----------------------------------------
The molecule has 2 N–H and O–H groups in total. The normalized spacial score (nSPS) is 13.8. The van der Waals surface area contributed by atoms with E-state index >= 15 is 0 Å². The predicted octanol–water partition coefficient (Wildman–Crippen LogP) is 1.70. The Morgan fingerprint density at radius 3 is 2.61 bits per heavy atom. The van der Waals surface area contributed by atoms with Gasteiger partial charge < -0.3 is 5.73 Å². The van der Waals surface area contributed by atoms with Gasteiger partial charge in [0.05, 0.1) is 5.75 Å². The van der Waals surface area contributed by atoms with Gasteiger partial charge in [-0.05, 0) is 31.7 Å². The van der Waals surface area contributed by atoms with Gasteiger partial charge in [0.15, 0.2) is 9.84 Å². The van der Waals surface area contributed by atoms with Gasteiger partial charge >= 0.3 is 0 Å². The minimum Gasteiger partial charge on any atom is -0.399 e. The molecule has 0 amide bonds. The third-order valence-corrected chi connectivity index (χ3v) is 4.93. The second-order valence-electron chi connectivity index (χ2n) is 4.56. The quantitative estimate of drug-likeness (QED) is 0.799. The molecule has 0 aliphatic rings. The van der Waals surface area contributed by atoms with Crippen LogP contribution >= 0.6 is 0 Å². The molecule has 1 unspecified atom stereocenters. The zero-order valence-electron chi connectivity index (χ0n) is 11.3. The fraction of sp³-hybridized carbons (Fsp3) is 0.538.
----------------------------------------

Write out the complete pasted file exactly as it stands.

The molecule has 2 N–H and O–H groups in total. The normalized spacial score (nSPS) is 13.8. The van der Waals surface area contributed by atoms with E-state index >= 15 is 0 Å². The predicted octanol–water partition coefficient (Wildman–Crippen LogP) is 1.70. The Morgan fingerprint density at radius 3 is 2.61 bits per heavy atom. The van der Waals surface area contributed by atoms with Gasteiger partial charge < -0.3 is 5.73 Å². The van der Waals surface area contributed by atoms with Gasteiger partial charge in [0.05, 0.1) is 5.75 Å². The van der Waals surface area contributed by atoms with Gasteiger partial charge in [-0.05, 0) is 31.7 Å². The van der Waals surface area contributed by atoms with Gasteiger partial charge in [0.15, 0.2) is 9.84 Å². The van der Waals surface area contributed by atoms with Gasteiger partial charge >= 0.3 is 0 Å². The minimum Gasteiger partial charge on any atom is -0.399 e. The molecule has 0 amide bonds. The third-order valence-corrected chi connectivity index (χ3v) is 4.93. The second-order valence-electron chi connectivity index (χ2n) is 4.56. The quantitative estimate of drug-likeness (QED) is 0.799. The molecule has 0 aliphatic rings. The van der Waals surface area contributed by atoms with Crippen LogP contribution >= 0.6 is 0 Å². The molecule has 1 unspecified atom stereocenters. The zero-order valence-electron chi connectivity index (χ0n) is 11.3. The fraction of sp³-hybridized carbons (Fsp3) is 0.538.